The universal language of marketing is continuously evolving. From field selling to market planning, today we see the dominance of the consumer creating meaningful content and experience for them. We have started living in a subscription world, and membership sign-ups are growing day by day.
Being part of an “in-group” is becoming a necessity to feel included as part of something big. It starts from subscribing for a tv series to cosmetic trials and extends to the healthcare sector. Millennials are the key drivers of membership concept in this new age. Their transition from watching brand commercials on TV to directly interacting with their favorite brands on social media made way for clubs and exclusive participation.
While social media is a cost-effective and high performing, it is an all-time competitive landscape. For companies to have a leg up on the competition, creating personalized content is nothing more than a prerequisite. Non-engaging contents are dismissed with a swipe losing its immediate touchpoint with its potential customer.
Subscription economy model appeals to customers to halt and engage with the content posted by the brand. Brands leverage on this idea to build and strengthen their relationship to convert customers to members.
So, what makes a subscription brand successful? Here are the factors that form a successful club:
Exude brand values
Brand authenticity is something that consumers want to see. A brand that reflects its brand values both internally and externally is perceived as a consistent and trustable by its customers.
For example, SK-II took on women empowerment as a subject matter to create awareness around Chinese women who are pressurized to get married. SK-II rolled out #changedestiny campaign where videos titled, “Marriage Market Takeover” and “Meet Me Halfway” reflected the antiquated value system of China. The discussion around dwindling interest of marriage and hope for change triggered lively discussion on Chinese social media like Weibo and WeChat.
Direct-to-consumer marketing supports knowledge flow from brands to consumers. It positions consumer at the centre of all strategy and activity increasing brand relationships. And most Chinese customers base their purchase decision on customer reviews. The presence of a discussion forum will help to generate more traffic to a product or service.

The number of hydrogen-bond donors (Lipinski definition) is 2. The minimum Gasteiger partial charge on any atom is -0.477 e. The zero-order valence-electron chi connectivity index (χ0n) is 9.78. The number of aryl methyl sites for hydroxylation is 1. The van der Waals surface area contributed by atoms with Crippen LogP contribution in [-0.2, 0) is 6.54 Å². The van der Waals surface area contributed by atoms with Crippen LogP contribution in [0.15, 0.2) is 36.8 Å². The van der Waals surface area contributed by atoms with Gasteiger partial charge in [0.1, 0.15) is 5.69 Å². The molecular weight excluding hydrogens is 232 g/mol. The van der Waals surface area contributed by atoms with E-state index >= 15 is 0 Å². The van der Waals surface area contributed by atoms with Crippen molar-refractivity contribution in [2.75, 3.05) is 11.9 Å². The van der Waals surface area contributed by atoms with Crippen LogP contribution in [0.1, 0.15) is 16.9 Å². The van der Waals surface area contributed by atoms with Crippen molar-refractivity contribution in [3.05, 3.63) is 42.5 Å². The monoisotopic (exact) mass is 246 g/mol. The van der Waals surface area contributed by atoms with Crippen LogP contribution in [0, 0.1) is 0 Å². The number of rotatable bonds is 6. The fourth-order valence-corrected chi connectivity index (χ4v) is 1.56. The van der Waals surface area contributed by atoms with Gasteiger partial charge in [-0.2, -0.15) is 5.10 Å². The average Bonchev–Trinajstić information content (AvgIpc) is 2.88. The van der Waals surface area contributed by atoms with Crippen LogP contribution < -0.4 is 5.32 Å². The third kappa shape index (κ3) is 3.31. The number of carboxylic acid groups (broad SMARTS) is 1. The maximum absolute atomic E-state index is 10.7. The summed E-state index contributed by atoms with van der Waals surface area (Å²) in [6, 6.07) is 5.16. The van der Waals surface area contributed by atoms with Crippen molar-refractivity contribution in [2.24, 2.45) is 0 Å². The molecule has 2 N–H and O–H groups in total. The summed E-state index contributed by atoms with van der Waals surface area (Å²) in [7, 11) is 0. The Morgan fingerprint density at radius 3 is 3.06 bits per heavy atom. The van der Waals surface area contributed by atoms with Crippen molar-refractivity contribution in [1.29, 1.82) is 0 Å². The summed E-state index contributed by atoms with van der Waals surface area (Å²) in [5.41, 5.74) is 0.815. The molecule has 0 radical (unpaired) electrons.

In China, the Xiaohongshu app (a Chinese lifestyle app) hosts a variety of product or experience based reviews and recommendations shared by individual users. Personalized feedback provided by the users builds trust among the user community and promotes ongoing engagement with the app for further information.
Beauty brands can also apply influencer marketing to produce content either on social platforms or conduct makeup tutorial with walk-in customers. Constant learning answers the need within the members to stay connected for the latest updates of beauty related news or trends.
The home-grown beauty brand, Pechoin, rebranded itself by optimizing its product design and targeting younger Chinese millennials who supported local brands. Through key opinion leader (KOL) marketing campaigns, it exhibited the real experience of using the product, inspiring viewers to try out the products for themselves. The campaigns proved successful, and Pechoin was crowned as the top-selling domestic beauty brand last year.
Create a space to congregate
Building a space to congregate is essential for a community to thrive, interact with other consumers and with the brand. It can be either online, offline, or both.
Recently, Yves Saint Laurent (YSL) Beauty Hotel made its way through major cities across the globe connecting with its cosmetic followers. Breaking free from its usual retail booths, YSL introduced a one-day beauty hotel that included the likes of neon lights, and Instagram worthy beauty stops. Fusing socialisation and shopping enhanced the overall staycation cum beauty experience. Beauty fanatics appreciated the pampering treatment and continued their conversation through a common hashtag supplied by YSL.
Millennials have grown up in an era where they are likely to write, react or do both when finalizing their purchase decisions. Incorporating consumers feedback reassures them that the brand listens to them, and boosts their confidence when brands convert those feedback into action via the products or services they offer.
Glossier, a U.K. cosmetic brand conducted field research, understood its customers and as a result widened its range of foundation shades to reach out to different colored consumers. It was a well-received initiative that has improved the brand’s sales revenue.
Glossier also dedicates a significant portion of its promotional activity to user-generated content by posting photos and comments from real-life customers on its channels. Integrating customer’s posts, Glossier manifests as ‘customer-first’ company building a deeper relationship with its consumers.
Customers can no longer be treated as single purchase contact. It is imperative for brands to view their customers as members, not consumers. Today’s consumers are web-savvy, mobile-enabled data sifters with personality. Transparency in brand values, knowledge sharing, community building, spatial freedom and voice of share are key ingredients for a brand to maintain its gleaming position in the beauty landscape.